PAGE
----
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February 21, 2022

A Top Auditor’s 401(k) Audit Document Checklist

We are often asked if there is a 401(k) audit checklist that we could offer to clients that are anticipating their first audit. Although each audit firm is different in the procedures that they apply and regulatory requirements will differ based upon the type of plan and transactions involved, we have put together the information below as a general guide for the information that will be needed for a 401(k) plan audit.

  • Plan Documents – these documents should be available for all Plan years and should be the signed, executed versions.
    • Basic Plan Document
    • Adoption Agreement
    • Summary Plan Description
    • Summary of Material Modifications (if applicable)
    • IRS Opinion/Determination Letter
    • Fund Agreements
    • Annuity, Common Collective Trust and/or Stable Value Contracts
  • Service Agreements -agreements with various service providers.
    • Record keeping Agreement
    • Custodial Agreement
    • Investment Advisory Agreement
    • Banking Agreement (if applicable)
    • Insurance Policy (if applicable)
    • Service Agreements over functions such as electronic distribution of documents
    • SOC Reports from various providers (Payroll Company, Record-keeper and Custodian) including IT support for all areas.
  • Compliance Items Related to the Plan
    • Current and Prior Year Discrimination Testing
    • Documentation related to correction of Plan testing failures
    • Current and Prior Year Plan Census
    • Current and Prior Year Form 5500
    • Current Year Plan Disclosures and documentation of how and when they were distributed
    • Copies of 1099-R’s issued for the Plan participants or a report showing this information
    • Fidelity bond copy
    • Related Party and Party-in-interest Listings and description of transactions involving these parties.
  • Internal Control Information
    • Detailed descriptions of procedures utilized for the Plan including:
      • Enrollment
      • Contributions
      • Distributions and Loans
      • Plan level access (administrative access)
      • Higher level review of the Plan (monitoring of Plan activity)
      • Payroll processes and setup of new employees
      • Payroll processes and setup of a new loan for the participant
      • Payroll processed and termination procedures
  • Payroll Information
    • Year-end payroll reports
    • Specific pay period reports for sample items
    • W-2 Copies for Sample items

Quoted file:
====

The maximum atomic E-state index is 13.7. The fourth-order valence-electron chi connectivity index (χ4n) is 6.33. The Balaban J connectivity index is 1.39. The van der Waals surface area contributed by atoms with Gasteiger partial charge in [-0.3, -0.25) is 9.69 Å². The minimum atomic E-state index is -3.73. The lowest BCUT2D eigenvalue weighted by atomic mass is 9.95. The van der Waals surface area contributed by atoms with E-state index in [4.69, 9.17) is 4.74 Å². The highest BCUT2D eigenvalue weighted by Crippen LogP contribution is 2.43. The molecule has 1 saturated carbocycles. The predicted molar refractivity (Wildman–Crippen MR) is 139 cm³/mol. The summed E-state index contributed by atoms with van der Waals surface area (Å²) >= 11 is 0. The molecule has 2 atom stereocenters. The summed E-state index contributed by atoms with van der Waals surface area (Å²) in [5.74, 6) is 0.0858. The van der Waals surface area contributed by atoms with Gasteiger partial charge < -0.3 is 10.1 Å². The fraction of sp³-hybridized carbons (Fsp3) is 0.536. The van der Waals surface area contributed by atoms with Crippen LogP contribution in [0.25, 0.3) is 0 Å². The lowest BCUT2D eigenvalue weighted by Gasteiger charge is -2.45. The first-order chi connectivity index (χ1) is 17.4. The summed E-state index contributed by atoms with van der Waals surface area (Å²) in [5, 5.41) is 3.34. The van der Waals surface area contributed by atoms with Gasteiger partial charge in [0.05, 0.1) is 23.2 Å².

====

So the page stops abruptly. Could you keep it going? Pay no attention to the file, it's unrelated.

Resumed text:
• Plan Year-end Financial Information
    • Trust Report
    • Activity Reports such as Contribution, Distribution, Fee and Loan reporting
    • Schedule of Assets
    • Custodial Certification
    • Custodial Statements (if applicable)
    • Bank Statements
    • Insurance Policy year-end information
    • Participant Statement Copies or a report providing information on participant accounts showing the investment information and sub-account information (pre-tax account, rollover account, employer accounts, etc. for each participant).
  • Testing information
    • I-9 Forms
    • Enrollment and Deferral Change Forms
    • Decline of Enrollment Forms (if applicable)
    • Distribution requests or a report showing this information
    • Loan requests or a report showing this information
    • Promissory note copies and amortization schedules
    • Check copies or a report showing the distribution or loan issuance
    • Reports showing investment selections made by a participant
    • Rollover supporting documentation
  • Close out Procedures
    • Management Representation Letter
    • Attorney Representation Letter (if applicable)
    • Review of Financial Statements and Disclosures
    • Discussion with the auditor regarding any issues noted during the year

While this is not meant to be a complete listing of all the information that will be needed for a 401(k) Plan audit, we do believe it can be used as a checklist to prepare for an upcoming audit. It is also a good list to use for retention policy purposes.

As an audit may not be needed for the current plan year, it may be required in the future. Auditors are required to verify beginning balances in all first audits. This will require reviewing prior year information. In those cases, the above information will be needed for years before the year being audited. For that reason, we encourage developing a document retention policy for your 401(k) plan that reviews all of the above information.

This will ensure that if and when an audit is required, you will be able to provide the auditor with the necessary information quickly and without significant administrative time on your end to locate the needed documents.

When it’s time for your plan’s audit, it’s vital that you hire a trusted auditor. At Anders CPAs + Advisors we specialize in retirement plan audits. We have the ability to offer assistance entirely off-site with little or no distraction to your daily office routine. We also offer flat-fee pricing so there are no surprises on your bill when the job is complete.

To get started, request a free 401(k) audit consultation below or contact the team at (314)-886-7913 to schedule an appointment.

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